<ul><li>Overview  Online Reading </li></ul><ul><li>Responsible Use </li></ul><ul><ul><li>Use opiates as prescribed </li></...
<ul><li>Identify 5 concepts or pieces of information you gained from this video and why you believe they will be useful. <...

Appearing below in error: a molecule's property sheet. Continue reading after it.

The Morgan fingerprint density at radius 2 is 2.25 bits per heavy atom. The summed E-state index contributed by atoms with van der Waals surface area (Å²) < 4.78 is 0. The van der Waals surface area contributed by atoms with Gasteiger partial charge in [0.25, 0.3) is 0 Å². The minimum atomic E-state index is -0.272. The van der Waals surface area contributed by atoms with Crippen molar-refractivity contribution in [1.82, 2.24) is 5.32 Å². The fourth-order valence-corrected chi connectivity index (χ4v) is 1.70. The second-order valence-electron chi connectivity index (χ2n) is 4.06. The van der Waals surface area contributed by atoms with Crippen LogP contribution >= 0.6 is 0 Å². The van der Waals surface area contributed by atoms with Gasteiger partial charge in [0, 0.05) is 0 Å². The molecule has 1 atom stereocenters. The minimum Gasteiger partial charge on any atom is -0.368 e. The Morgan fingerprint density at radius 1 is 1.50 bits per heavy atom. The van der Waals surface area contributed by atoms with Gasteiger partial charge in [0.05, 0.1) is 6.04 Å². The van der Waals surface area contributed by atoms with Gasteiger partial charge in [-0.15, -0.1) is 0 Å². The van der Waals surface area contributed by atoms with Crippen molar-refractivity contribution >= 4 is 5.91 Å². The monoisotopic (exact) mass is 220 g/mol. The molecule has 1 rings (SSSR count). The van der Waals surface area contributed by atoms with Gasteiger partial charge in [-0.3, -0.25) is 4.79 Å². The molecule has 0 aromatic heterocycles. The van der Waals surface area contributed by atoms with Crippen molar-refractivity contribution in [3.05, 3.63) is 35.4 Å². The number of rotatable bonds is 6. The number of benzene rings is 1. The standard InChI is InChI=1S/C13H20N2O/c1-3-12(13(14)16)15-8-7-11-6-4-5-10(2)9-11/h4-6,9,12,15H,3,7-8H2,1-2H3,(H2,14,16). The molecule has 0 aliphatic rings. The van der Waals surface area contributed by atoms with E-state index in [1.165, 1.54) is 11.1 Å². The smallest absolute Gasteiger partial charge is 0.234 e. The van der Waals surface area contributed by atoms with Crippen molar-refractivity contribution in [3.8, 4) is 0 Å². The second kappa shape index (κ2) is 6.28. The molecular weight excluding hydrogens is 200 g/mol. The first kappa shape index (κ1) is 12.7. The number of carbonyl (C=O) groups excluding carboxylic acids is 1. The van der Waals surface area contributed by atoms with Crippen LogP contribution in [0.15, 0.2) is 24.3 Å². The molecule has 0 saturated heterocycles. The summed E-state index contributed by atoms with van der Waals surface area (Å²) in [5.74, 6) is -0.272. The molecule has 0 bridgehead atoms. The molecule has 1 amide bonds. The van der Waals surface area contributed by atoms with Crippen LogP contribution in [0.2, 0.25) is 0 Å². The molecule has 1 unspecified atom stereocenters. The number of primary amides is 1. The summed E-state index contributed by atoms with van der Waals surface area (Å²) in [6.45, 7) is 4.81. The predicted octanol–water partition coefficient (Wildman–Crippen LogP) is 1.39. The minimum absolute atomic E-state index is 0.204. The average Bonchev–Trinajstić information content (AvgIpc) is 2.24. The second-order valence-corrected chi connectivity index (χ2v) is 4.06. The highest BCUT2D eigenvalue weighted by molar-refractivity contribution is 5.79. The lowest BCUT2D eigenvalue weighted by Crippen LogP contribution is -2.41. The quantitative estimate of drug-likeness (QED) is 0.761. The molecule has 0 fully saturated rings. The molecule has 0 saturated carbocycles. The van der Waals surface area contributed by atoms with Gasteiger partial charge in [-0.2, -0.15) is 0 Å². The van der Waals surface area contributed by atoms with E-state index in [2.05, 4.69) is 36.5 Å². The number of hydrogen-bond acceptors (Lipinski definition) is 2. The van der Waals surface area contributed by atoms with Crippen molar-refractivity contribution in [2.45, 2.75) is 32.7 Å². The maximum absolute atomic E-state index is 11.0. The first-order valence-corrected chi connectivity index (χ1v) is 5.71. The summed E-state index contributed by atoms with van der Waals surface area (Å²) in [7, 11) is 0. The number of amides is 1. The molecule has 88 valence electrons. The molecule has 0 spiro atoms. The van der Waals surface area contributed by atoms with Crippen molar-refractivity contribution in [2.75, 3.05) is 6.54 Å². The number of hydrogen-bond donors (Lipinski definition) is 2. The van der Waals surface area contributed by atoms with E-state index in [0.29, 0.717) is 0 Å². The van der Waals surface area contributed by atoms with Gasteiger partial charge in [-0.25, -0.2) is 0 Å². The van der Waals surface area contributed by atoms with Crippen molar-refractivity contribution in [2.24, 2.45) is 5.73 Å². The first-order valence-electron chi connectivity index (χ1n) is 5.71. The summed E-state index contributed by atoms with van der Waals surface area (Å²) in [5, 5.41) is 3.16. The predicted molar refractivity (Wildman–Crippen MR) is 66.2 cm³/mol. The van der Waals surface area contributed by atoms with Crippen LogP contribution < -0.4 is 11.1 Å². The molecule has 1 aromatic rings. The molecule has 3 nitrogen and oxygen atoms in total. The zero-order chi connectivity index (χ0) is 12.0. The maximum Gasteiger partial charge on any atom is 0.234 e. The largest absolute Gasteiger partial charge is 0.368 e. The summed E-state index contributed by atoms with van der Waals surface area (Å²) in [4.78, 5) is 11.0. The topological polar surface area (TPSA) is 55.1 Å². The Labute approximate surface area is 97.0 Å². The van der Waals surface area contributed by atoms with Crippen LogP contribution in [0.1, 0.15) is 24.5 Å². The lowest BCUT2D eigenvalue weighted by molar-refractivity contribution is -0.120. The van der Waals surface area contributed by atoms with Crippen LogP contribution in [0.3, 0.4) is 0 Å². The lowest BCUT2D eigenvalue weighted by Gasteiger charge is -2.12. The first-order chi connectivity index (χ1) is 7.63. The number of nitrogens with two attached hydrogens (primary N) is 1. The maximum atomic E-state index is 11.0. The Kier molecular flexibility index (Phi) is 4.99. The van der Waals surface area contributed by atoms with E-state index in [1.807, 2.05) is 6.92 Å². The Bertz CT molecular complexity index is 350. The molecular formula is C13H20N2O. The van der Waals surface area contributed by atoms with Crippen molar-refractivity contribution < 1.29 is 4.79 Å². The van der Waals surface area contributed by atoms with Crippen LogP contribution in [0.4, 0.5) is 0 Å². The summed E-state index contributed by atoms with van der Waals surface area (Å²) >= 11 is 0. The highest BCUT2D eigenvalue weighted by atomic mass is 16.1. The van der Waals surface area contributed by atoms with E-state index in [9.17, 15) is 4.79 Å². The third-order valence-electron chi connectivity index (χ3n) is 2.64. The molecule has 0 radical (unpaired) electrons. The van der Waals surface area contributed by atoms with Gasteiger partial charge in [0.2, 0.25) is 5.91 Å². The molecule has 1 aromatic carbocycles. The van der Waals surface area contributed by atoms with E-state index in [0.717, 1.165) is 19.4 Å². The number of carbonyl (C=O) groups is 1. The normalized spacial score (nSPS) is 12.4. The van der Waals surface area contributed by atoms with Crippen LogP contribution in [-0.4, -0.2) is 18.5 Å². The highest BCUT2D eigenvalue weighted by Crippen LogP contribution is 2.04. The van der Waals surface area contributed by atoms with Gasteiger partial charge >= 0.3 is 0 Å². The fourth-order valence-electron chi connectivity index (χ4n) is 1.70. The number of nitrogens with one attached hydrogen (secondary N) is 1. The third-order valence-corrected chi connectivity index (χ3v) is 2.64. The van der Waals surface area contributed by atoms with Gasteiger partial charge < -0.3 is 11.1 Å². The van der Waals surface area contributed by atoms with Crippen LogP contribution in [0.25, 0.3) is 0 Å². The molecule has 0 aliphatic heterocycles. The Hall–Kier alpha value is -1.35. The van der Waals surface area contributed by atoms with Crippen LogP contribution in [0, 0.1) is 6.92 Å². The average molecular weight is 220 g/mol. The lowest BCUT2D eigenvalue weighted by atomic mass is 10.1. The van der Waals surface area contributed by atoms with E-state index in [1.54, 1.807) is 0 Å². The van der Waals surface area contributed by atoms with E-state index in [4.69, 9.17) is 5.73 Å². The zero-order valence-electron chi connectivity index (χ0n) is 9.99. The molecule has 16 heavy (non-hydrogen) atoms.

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Alcohol and drugs week 8